With the ground most likely already saturated from antecedent precipitation, the 2 to 6 inches that fell across northern Vermont on July 15 quickly became runoff into the area's waterways, which were already on the rise. Streams and rivers were quickly overwhelmed. Smaller tributary rivers quickly swelled over their banks, followed by flooding along the larger, mainstem rivers. Along the Missisquoi River, North Troy recorded a new record peak flow value that exceeded the 10-year recurrence interval.
Flooding of the Trout River was especially severe, and it was this that resulted in the widespread devastation in Montgomery Center. As the river overflowed its banks, the rushing water was made all the more dangerous as it traveled down the surrounding terrain, picking up speed under the influence of gravity. Numerous roads and bridges were washed out, and many houses, cars, and other property sustained damage or were destroyed. Fortunately, no serious injuries or fatalities occurred with this flood. This may be attributed to the timing of the flooding; since the rains occurred during the early morning hours, people were more likely to be in the relative safety of their homes, as opposed to being outside or in a vehicle. Never drive across a flooded road; Turn Around, Don't Drown! To learn more about flood safety, click here.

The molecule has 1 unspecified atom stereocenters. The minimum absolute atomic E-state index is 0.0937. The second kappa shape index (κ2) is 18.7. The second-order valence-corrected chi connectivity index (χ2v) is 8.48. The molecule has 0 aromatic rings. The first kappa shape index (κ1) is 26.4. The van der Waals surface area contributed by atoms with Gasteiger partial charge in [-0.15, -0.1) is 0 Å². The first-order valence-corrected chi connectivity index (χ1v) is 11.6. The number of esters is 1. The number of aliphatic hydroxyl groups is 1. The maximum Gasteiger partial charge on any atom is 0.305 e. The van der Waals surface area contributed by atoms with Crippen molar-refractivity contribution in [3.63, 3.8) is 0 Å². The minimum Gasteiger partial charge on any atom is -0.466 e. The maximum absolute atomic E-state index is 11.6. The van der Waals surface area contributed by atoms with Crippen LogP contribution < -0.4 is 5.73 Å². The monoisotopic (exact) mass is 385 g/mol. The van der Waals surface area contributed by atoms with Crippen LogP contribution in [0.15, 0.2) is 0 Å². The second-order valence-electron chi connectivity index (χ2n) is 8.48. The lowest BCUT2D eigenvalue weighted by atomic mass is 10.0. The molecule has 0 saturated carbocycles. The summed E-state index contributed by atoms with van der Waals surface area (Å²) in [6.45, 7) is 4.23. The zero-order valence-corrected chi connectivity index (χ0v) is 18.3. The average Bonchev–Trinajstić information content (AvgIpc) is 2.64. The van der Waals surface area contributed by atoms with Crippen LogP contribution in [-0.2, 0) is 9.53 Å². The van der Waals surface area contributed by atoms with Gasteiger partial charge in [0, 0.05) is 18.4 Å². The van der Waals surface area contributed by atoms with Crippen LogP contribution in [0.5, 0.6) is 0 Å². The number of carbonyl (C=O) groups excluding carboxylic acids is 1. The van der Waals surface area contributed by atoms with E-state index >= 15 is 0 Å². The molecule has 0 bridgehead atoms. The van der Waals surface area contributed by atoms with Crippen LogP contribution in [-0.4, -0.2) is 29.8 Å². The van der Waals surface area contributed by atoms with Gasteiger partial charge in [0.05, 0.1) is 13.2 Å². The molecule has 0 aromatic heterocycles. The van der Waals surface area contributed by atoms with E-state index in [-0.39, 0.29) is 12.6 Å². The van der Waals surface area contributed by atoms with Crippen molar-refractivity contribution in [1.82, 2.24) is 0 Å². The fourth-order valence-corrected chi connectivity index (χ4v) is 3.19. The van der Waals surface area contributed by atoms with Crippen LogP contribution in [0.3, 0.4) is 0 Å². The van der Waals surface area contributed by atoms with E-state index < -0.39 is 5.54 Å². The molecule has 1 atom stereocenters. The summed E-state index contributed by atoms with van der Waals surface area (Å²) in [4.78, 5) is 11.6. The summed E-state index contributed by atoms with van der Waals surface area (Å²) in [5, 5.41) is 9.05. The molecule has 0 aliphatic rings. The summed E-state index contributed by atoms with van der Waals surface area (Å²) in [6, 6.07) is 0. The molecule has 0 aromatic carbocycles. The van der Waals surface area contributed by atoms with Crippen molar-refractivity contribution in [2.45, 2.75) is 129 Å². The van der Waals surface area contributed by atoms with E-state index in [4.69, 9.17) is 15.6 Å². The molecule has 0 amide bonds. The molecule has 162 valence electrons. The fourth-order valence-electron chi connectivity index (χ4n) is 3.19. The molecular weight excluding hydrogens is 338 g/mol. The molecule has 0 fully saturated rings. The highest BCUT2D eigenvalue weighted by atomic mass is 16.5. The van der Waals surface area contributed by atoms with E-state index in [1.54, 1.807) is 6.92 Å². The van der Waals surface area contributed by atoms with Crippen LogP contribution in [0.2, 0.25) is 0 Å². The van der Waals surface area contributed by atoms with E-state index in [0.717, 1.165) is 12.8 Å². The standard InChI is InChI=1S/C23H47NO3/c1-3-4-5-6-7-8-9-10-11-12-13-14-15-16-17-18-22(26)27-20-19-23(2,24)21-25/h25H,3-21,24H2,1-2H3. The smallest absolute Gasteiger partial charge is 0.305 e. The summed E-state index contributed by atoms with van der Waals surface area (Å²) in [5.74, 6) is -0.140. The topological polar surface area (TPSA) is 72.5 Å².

A selection of damage pictures in and around the Montgomery area are posted below. Click on the thumbnail to see a larger version of the photo.